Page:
I aimed the series at kids between 10 and 14, though just last night I had an email from a girl who was 8 who loved the first book (The Headless Highwayman), and I’ve also had nice comments from people in their 30’s and 40’s who found the books an exciting read. The Grim and Grimmer books have engagingly flawed boy and girl protagonists, Ike and Mellie, who fight constantly but care deeply for each other. Adding in a host of quirky, different, weird, disgusting and sometimes insane minor characters, and I think these books appeal to many younger readers. But they also pose difficult problems and deal with conflicts where there may not be any right answer, and for this reason I think the books also appeal to more mature readers.

Not to mention all the bum humour!

What triggered the idea for the Grim and Grimmer series?

Basically, it was the urge and the need to completely escape from the books I’d been writing previously. One of the biggest problems an established writer has is becoming typecast – after a while, publishers expect a certain kind of book from you, and are reluctant to publish anything different. Yet most writers crave variety and want to write all kinds of books for different kinds of readers.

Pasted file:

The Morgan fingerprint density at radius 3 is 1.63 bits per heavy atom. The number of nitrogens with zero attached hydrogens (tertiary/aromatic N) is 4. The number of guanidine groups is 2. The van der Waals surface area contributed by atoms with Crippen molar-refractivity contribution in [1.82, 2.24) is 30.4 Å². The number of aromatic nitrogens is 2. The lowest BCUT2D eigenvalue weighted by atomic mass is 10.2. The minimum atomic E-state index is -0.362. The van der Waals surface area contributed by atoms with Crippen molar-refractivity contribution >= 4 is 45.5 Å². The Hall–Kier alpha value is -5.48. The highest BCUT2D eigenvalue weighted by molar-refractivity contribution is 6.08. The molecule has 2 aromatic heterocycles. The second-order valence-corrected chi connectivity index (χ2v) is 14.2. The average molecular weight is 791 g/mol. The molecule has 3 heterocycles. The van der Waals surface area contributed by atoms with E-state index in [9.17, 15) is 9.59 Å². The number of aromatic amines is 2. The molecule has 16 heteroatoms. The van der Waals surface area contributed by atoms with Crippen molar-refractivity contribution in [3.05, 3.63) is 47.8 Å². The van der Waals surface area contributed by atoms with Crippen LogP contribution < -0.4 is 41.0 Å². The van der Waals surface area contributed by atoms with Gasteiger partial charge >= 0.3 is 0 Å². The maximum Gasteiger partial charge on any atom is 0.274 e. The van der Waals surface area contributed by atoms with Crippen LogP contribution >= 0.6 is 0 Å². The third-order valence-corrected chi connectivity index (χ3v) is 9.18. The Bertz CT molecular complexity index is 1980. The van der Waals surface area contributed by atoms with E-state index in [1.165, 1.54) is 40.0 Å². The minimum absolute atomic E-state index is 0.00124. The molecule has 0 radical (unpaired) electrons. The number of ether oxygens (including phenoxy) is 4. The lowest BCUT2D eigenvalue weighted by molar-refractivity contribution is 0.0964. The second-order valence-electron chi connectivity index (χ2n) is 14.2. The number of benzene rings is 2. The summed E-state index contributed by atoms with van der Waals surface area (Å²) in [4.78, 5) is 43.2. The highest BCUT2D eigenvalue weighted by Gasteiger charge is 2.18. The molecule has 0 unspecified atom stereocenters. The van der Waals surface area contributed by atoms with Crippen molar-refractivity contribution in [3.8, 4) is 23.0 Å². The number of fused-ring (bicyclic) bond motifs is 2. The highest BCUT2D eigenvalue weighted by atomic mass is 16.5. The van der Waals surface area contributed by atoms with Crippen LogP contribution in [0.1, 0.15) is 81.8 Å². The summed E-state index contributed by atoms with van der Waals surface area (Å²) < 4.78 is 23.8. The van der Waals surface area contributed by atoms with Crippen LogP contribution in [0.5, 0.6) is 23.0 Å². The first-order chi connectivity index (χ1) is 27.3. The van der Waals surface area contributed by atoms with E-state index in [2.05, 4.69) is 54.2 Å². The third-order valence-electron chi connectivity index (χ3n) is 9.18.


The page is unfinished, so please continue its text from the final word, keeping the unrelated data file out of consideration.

I mainly write epic fantasy for the adult market – my Three Worlds sequence of 11 books begins with A Shadow on the Glass and ends, 2.3 million words later, with The Destiny of the Dead. For these books I created a vast, original fantasy setting. They’ve been very successful and have been published all over the world, and I love them. If you’re interested, you can find more here

But writing such big series is creatively and physically exhausting, and at the end of each series I have to get away from that gigantic world, and recharge my creative batteries, by writing something completely different. In recent years I’ve mainly been writing children’s books, the Grim and Grimmer quartet being the latest of these. And with this series I wanted to write something I’d never tried before, humorous adventure fantasy.